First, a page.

Tuesday, April 27, 2010

More from Dannen & Darek’s Wedding

Dipping back into the set of previews that I have delivered to this couple, here are a few of the scenes which followed Dannen’s Transformation.

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Below:  Dannen wanted to be married at the same church as her parents.  They had had a wedding portrait made outside of the church, at this well.  Dannen asked me to create a similar portrait on her wedding day.

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DD at Reception Hall

Monday, April 26, 2010

2010 PPOC National Image Competition Results

Last night I received the exciting news that three of my images were accepted for exhibition at this year’s national image competition of the Professional Photographers of Canada.  One of these was also recognized with an Award of Merit.  In the Feature Album competition, my entry “Emma” was accepted for exhibition by the judges.

The competition was judged in Edmonton last week by a panel of Master Photographers from across Canada. Acceptance in the competition earns the maker merits toward several degrees available to PPOC members, including the prestigious Craftsman of Photographic Arts and Master of Photographic Arts. It is also an indication of the makers’ ability to produce above average images for their clientele.

My image “Determination,” below, was accepted in the Portrait category and recognized with an Award of Merit.  I was able to produce this image thanks to my creative and courageous client Lynzy, who commissioned it as content for a portrait album that I am producing for her, and to my regular collaborator Virginia, who did the outstanding hair and makeup work.

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The second image accepted for exhibition was “Awakening,” in the Fine Art category:

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The third accepted image was “Spellbound.”  Entered in the Figure Study category, it is a nude.  You can view it by following this link.  My model for this project was Sherry Knox.  Makeup and hair were again by Virginia.

Accepted by the judges for exhibition in the Feature Album category was “Emma,” a privately commissioned boudoir portrait album.  Here are the cover spread, and three of the inside 2-page spreads, from the 30 page album.

"Emma" cover spread "Emma" spread 6 "Emma" spread 8 "Emma" spread 15

Wednesday, April 21, 2010

Dannen’s Transformation

I spent today continuing to edit the images from Dannen and Darek’s April 10 wedding.  By the end of this week, all 700 images that I have selected and edited from their day, distilled down from the 3000 or so frames that our team captured, will be available for viewing online by the bridal couple, as well by as their families and guests.  (We include a complimentary online preview gallery with all of our wedding packages.) 

I cannot resist posting these sneak peeks in the meantime ..

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Thursday, April 15, 2010

Portraits of Ladybugs

I had the pleasure of working in the studio yesterday with my entrepreneurial friends Sherry and Chris of Ladybug Teknologies.  They decided that it was time to update their business portraits, to coincide with the imminent launch of their new product. BAQ Tracker is a portable, highly accurate and affordable breathalyser unit.  They brought along a prototype, and it was slick looking.  Here’s to great success ladies – cheers!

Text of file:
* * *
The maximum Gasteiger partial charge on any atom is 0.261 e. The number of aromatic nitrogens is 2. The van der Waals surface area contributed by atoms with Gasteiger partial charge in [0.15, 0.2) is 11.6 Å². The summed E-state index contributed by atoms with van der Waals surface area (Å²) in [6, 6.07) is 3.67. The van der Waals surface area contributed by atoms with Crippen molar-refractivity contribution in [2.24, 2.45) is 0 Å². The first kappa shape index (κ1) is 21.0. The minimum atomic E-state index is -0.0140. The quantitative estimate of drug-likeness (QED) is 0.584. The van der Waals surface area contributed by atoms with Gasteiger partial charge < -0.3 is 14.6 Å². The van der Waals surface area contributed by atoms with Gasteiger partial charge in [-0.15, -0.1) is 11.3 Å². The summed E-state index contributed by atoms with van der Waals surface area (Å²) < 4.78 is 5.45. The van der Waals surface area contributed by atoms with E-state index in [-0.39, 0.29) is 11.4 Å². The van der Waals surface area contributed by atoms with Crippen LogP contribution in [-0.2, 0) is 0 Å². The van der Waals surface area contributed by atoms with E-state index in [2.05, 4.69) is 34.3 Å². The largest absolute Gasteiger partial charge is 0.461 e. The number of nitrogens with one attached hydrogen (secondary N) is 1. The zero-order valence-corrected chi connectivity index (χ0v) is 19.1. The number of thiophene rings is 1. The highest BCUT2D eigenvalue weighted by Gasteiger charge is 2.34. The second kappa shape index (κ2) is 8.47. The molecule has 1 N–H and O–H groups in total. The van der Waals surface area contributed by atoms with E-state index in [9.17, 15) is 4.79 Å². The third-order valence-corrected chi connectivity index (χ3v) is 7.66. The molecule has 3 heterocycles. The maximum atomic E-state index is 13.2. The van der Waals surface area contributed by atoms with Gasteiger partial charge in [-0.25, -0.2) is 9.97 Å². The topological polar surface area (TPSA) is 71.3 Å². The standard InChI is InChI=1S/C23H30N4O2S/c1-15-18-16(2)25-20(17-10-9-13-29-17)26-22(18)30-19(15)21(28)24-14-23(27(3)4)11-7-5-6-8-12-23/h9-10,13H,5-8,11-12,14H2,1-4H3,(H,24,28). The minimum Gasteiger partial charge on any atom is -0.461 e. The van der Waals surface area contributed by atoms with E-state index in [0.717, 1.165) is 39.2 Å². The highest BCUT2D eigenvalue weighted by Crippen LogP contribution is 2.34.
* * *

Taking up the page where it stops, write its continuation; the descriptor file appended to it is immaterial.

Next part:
SherryI Chris

Thursday, April 8, 2010

One-Word Critique

Sheyne is an investment advisor.  Knowing that his website is a vital part of his business, and often the first point of contact with new clients, Sheyne decided that it was time for him to make an investment.  Because he admired the portraits that we had previously produced for several of his colleagues, he gave us a call. 

His one-word assessment of the finished portraits that we delivered to him today?

“Fantastic!”

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See a larger version of this picture by clicking on it.

Saturday, April 3, 2010

Press Assignments and Lumacraft’s Slogan

For the past several years, I have done freelance press photography as a sideline. Often my editor sends me to the openings of model homes by local builders. These are usually held at new building sites located on the outskirts of Hamilton and beyond, and are normally scheduled on the weekends, or on weekdays in the early evening.

I suspect that these assignments come to me because the distance and hours are not appealing to the staff photographers. I don’t mind at all. In fact, I love doing them. It is not because this work is lucrative … enough said about that! What I love is the challenge of going to yet another model home and trying, in the short time available, to create images there which are in some way distinctive, and which highlight the most appealing aspects of the event and the real estate.

This brings me to a small point of philosophy. On one of the very first days after I started this business, I decided that our slogan would be a quotation from Aristotle: “Everything has its beauty, but not everyone sees it.” This simple but powerful idea remains at the very core of our business. I see its mark on every success that we have had. It is what gets me excited about doing little projects like this one, and the big ones too.

How could I not make a cute portrait of young Connor? With the right choices, it also helps tell the story of the event.

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Marc led the ribbon cutting ceremony. His natural style and intensity are the stuff of good portraits.

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To find a way to make a picture of a room more engaging, you only have to look.